High blood pressure. Causes, symptoms, treatments

Adaptive auto-regulation of androgen receptor provides a paradigm shifting rationale for bipolar androgen therapy (BAT) for castrate resistant human prostate cancer.


Information was selected from a MEDLINE search (July 2000-October 2001) of English-language medical literature using ziprasidone as the search term. Manual searches of pertinent journal article references, request for medical information from Pfizer, and access of the Web site of the Food and Drug Administration were also performed.

Valproic acid or valproate (VA) is an anticonvulsant and mood-stabilizing drug primarily used in the treatment of epilepsy and bipolar disorder. Ziprasidone (ZPN) is an atypical antipsychotic drug used mainly for the treatment of schizophrenia.

At all time points, we demonstrated a decrease in prescriptions by all prescribers for olanzapine (P < .0001). One year after time 1, we found an increase in prescriptions by all prescribers for aripiprazole (P < .0001). No statistically significant increases in clozapine prescribing were observed. Also, a small but statistically significant increase was seen in prescriptions of perphenazine (P < .02 at time 3). However, this increase occurred only for prescriptions written by psychiatrists and not other prescribers.

At week 24, symptomatic point remission based on the above two more stringent criteria was achieved by 48.0 and 24.4% of the ziprasidone group versus 36.9 and 18.0% of placebo recipients, respectively (p = 0.04 and 0.14). Sustained remission rates at 24 weeks were 42.5 and 18.1% for ziprasidone, respectively (vs 33.3 and 14.4% for placebo, p = 0.04 and 0.21, respectively).

In this limited sample, ziprasidone (5-40 mg/day) appears to be effective and well tolerated in the treatment of Tourette's syndrome. Ziprasidone may be associated with a lower risk of extrapyramidal side effects in children. However, additional studies are necessary to evaluate more fully its safety and efficacy in children with tic disorders.

The present study is aimed at investigating possible predictors of response to ziprasidone in a sample of patients with mixed depressive state.

The atypical antipsychotics had mixed tolerability profiles in this mixed treatment comparison, with some agents having significantly greater tolerability than others depending on the outcome assessed.

An average of 0.62 million elderly received antipsychotic agents annually during the study period. A majority of the elderly using antipsychotic agents were female (70%), white (86%), non-Hispanic (95%), and living in metropolitan statistical areas (79%). Frequently reported diagnoses among the elderly taking antipsychotic agents were dementia (26.12%), anxiety (20.42%), and schizophrenia (6.62%). Of the elderly receiving antipsychotic agents, 50.39% received atypical agents and 51.88% received typical agents during the study period. The most frequently used atypical agents were risperidone, olanzapine, and quetiapine. Multivariate logistic regression analysis revealed that need (perceived mental health, p < 0.01) and enabling (time, p < 0.01) factors were significantly associated with atypical antipsychotic use after controlling for predisposing factors. The study found that elderly patients with relatively poor perception of mental health (need) and utilization of antipsychotic agents after 1998 (enabling) were more likely to involve the use of atypical agents.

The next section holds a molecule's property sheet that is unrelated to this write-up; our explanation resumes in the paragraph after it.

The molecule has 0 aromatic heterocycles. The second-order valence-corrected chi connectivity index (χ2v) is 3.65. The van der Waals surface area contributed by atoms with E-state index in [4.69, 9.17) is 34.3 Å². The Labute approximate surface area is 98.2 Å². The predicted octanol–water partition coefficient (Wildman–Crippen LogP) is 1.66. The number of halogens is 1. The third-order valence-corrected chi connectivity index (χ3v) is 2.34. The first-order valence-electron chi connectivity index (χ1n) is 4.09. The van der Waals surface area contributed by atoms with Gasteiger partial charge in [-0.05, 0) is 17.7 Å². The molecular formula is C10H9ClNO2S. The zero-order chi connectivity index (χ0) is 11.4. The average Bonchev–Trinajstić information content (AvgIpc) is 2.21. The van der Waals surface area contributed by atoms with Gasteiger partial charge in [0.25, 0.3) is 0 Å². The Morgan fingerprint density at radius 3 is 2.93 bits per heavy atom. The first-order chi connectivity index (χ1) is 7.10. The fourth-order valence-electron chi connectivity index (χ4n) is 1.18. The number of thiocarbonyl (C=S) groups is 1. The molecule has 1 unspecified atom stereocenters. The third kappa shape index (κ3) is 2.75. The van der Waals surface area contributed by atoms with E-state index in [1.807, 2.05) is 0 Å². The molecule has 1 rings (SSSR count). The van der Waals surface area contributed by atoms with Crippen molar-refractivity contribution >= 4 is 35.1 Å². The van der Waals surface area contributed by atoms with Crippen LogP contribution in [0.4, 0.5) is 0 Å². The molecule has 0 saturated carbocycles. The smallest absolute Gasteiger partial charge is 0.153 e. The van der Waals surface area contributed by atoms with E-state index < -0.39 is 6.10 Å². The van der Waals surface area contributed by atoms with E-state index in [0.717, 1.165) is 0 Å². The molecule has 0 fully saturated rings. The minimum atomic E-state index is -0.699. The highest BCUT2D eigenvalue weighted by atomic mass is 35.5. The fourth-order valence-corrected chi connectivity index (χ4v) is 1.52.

Trajectory analysis of the entire sample identified that 18.9% of participants belonged to a group of responders. This figure increased to 31.5% for completers, and fell to 14.5% for dropouts. Olanzapine treated patients were significantly more likely than other treatment groups to belong to the trajectory of responders (n=69, 32.55%; Chi=20.13, df=2, p<.01). Separate trajectory analyses of each medication group showed that all medication groups showed two trajectories except olanzapine that had three trajectories and the only trajectory that attained a 20% PANSS reduction by endpoint.

Due to the association of second generation antipsychotics (SGAs) with weight gain and alterations of glucose and lipid homeostasis, we aimed to group six commonly prescribed SGAs into classes of differing risks.

The carbon-hydrogen bond dissociation enthalpy (BDE) concept is evaluated as a potential computed indicator of stability of pharmaceutical drug substance candidates - specifically for oxidative stability of these molecules. Computational methods are discussed. Accuracy and validity of the methods are evaluated. BDEs are computed for several well-known molecules, for which stability and degradant identification information is known. Anecdotal correlations are noted between the lowest BDE energies of familiar molecules (sertraline, ezlopitant and related structures, ziprasidone, trovafloxacin, and varenicline), the sites of oxidative lability on these molecules and the identities of oxidative degradants. A low BDE may correlate in general with a reactive site on a molecule, not just an oxidatively susceptible one.

Patients with DSM-IV-defined schizophrenia (N = 1,460) were assigned to treatment with a first-generation antipsychotic (perphenazine) or one of 4 second-generation drugs (olanzapine, quetiapine, risperidone, or ziprasidone) and followed for up to 18 months (phase 1). Patients with tardive dyskinesia were excluded from the randomization that included perphenazine. Depression was assessed with the Calgary Depression Scale for Schizophrenia (CDSS). Mixed models were used to evaluate group differences during treatment with the initially assigned drug. An interaction analysis evaluated differences in drug response by whether patients had a baseline score on the CDSS of ≥ 6, indicative of a current major depressive episode (MDE).